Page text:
Loss of Information Measure of Information: Entropy
  13. Robot Localization in One Dimension  Intuitively if the predicted

    position of the robot and the state information from the sensor are Gaussian random variables, then one can combine both to get the optimal estimate of the robot as a Gaussian which has mean lying between the two of them , and variance less then both.  Because independently these Gaussians did not contribute as much information to the system, so more information implies less uncertainty in state
  14. Terminology  Measurement Residual or Innovation  It is the

    difference between the observed measurement and the expected measurement from the current estimated location.  Kalman Gain  Kalman gain factor determines the extent to which the innovation should be taken into account in the posterior state estimate.
  15. Kalman Filters, Prior Equations − = + − + −

    = + − +  − is the prior state estimate at time step k  − is the prior covariance matrix  relates state at time step k-1 to the state at time step  is the control input model  is the control input vector  is covariance matrix of the state space noise
  16. Kalman Filters, Posterior Equations = − − = − +

    = − − + = − + + = − −  is the measurement residual  is the sensory measurement  is the residual covariance  is the optimal Kalman gain  + is the updated posterior state estimate  + is the updated posterior estimate covariance
  17. Kalman localization algorithm Demo!

  18. Kalman Filter : Observations  If prediction uncertainty is larger,

    sensor updates will dominate state estimate  If sensor uncertainty is larger, prediction propagation will dominate state estimate  Improper estimates of the state and/or sensor covariance may result in a rapidly diverging estimator
  19. Consistency and Uncertainty Convergence  We calculate the 95% confidence

    intervals of the measurement residual using the prior covariance.  If the measured residual lies out of this confidence interval, then the system might be inconsistent.  After sometime, the covariance of the estimates does not change much
  20. Kidnapped Robot Problem  If a robot is kidnapped all

    of a sudden, the state predictions become inconsistent.  Validation Gates  If the measured residual becomes inconsistent over a large number of successive time steps, then it is an indication to the robot that it has been kidnapped.  Inconsistency indicates that the state space estimates are inaccurate.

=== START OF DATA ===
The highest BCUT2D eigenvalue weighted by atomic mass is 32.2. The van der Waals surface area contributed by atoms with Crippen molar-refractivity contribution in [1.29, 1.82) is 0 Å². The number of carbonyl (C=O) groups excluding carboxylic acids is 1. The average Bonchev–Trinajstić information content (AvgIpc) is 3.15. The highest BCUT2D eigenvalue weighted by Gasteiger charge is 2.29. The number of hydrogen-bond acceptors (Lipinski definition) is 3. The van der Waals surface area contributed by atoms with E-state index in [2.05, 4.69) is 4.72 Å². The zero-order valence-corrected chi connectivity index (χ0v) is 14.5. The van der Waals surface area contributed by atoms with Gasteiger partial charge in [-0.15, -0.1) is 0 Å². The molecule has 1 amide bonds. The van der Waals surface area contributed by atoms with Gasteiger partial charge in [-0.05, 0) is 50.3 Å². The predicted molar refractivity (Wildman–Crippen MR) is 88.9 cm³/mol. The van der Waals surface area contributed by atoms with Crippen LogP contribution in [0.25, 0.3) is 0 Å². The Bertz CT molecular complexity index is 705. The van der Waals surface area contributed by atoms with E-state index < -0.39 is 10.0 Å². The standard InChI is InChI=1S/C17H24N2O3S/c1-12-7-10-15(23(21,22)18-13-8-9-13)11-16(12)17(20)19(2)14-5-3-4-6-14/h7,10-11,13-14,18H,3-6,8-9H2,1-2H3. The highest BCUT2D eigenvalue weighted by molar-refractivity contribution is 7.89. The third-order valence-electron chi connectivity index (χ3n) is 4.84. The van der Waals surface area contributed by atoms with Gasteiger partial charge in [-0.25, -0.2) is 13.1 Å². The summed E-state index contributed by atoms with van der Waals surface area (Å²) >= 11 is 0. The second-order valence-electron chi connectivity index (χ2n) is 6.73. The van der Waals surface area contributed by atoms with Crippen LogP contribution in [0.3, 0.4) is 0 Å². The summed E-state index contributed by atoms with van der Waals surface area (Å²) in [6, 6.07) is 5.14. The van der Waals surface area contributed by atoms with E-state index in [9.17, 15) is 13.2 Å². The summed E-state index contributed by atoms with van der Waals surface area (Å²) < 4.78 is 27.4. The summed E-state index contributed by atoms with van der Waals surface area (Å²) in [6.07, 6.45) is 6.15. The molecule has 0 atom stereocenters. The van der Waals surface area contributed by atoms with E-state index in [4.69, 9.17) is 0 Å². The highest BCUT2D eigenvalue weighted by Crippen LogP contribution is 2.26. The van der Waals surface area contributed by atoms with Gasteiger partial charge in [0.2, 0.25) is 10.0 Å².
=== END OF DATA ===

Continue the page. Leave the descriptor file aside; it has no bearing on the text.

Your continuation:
21. Kidnapped Robot Problem  Recovery  When a robot is

    kidnapped the residual is very high and KF automatically gives more weight to the sensory measurements. Thus, the estimate slowly approaches the new location. During this period, the predicted location is inconsistent.  To speed this up, after detecting a kidnap, the robot can deliberately give more weight to the sensory measurements.  However, care must be taken to not lose all the information about the predicted state in the event of a wrong detection.
  22. Conclusive Remarks  If the noise is Gaussian distributed, then

    the KF estimator is optimal with respect to any kind of practical optimality criteria.  We have discussed the problem of Robot Localization, the problem of state estimation of noisy dynamic systems using KF and finally how to apply KF techniques to solve Robot Localization Problems.
  23. References [1] Rudy Negenborn, Robot Localization and Kalman Filters. Utrecht

    University, Thesis number INF/SCR-03-09, Septmeber 1, 2003 [2] Understanding the Basis of the Kalman Filter Via a Simple and Intuitive Derivation by Ramsey Faragher, IEEE SIGNAL PROCESSING MAGAZINE September 2012 [3] http://en.wikipedia.org/wiki/Kalman_filter
  24. Questions??